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XSplit data breach passwords finally decrypted?

This morning, I got an (apparently legitimate) email from Twitter saying that there had been unusual activity on my account.

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Interestingly, this email came in to an alias email that I used many years ago, and linked to a Twitter account I had created back in 2012 and never really used. I loaded up Twitter in the browser, logged in, and changed the password. I was prompted for the token provided in the email, so the email evidently was from Twitter. As I’ve not logged in to this account in several years, I wondered where this might have come from. So, I hopped over to Have I been Pwned? to check if there was anything new. The only loss that this email account is associated with is the XSplit breach (email addresses, hashed passwords, usernames, names) back in 2013. Back in the day I had quite poor password management, and used the same password for things that I didn’t really intend to use more than once. So, it seems likely to me that I had used the same email/password combination for these two out of laziness. Looking at details of the XSplit breach, it seems that hashed passwords were lost. A quick Google search filtering to just the past month shows some other people claiming that they have been hacked, and claiming that they use(d) XSplit. Contents of the dump appear to have been posted on nulled.cr back in November 2015, with the thread being quite active over the past week. So, my guess would be that someone has obtained a copy of the dump, has managed to break the encryption on the passwords, and is now trying the emails/passwords out. So, be warned if you used XSplit prior to 2013! It is also possible that this is a new-ish breach, but this seems more unlikely.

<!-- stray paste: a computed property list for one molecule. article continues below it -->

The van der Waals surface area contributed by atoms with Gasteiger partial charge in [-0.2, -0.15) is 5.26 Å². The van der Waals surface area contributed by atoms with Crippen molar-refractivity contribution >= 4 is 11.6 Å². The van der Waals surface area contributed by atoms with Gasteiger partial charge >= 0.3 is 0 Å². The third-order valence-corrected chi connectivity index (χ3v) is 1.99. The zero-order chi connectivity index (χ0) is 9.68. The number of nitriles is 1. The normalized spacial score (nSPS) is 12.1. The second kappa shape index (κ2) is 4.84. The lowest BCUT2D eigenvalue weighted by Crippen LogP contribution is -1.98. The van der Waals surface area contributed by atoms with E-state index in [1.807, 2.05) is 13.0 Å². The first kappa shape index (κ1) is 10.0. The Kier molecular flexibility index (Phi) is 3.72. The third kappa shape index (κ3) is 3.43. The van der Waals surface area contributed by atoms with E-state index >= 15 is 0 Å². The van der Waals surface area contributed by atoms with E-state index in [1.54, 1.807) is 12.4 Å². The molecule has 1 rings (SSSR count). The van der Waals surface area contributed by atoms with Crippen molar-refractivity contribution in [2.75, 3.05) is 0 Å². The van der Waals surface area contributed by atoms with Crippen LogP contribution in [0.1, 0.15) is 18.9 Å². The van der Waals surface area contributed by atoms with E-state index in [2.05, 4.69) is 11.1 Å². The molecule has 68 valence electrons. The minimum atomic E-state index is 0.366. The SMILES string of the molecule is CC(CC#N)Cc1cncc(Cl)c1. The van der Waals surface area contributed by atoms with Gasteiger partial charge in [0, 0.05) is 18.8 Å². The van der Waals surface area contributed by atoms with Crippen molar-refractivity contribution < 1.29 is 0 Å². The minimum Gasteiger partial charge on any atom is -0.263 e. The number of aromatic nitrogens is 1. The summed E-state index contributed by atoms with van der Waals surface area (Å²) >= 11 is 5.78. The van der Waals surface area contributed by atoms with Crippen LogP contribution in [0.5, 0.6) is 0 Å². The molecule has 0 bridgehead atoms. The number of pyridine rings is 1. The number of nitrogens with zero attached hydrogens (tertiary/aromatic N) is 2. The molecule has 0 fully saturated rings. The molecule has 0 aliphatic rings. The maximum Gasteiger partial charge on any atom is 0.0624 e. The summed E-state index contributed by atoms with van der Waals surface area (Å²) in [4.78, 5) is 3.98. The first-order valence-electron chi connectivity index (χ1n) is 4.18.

Published inInformation Security

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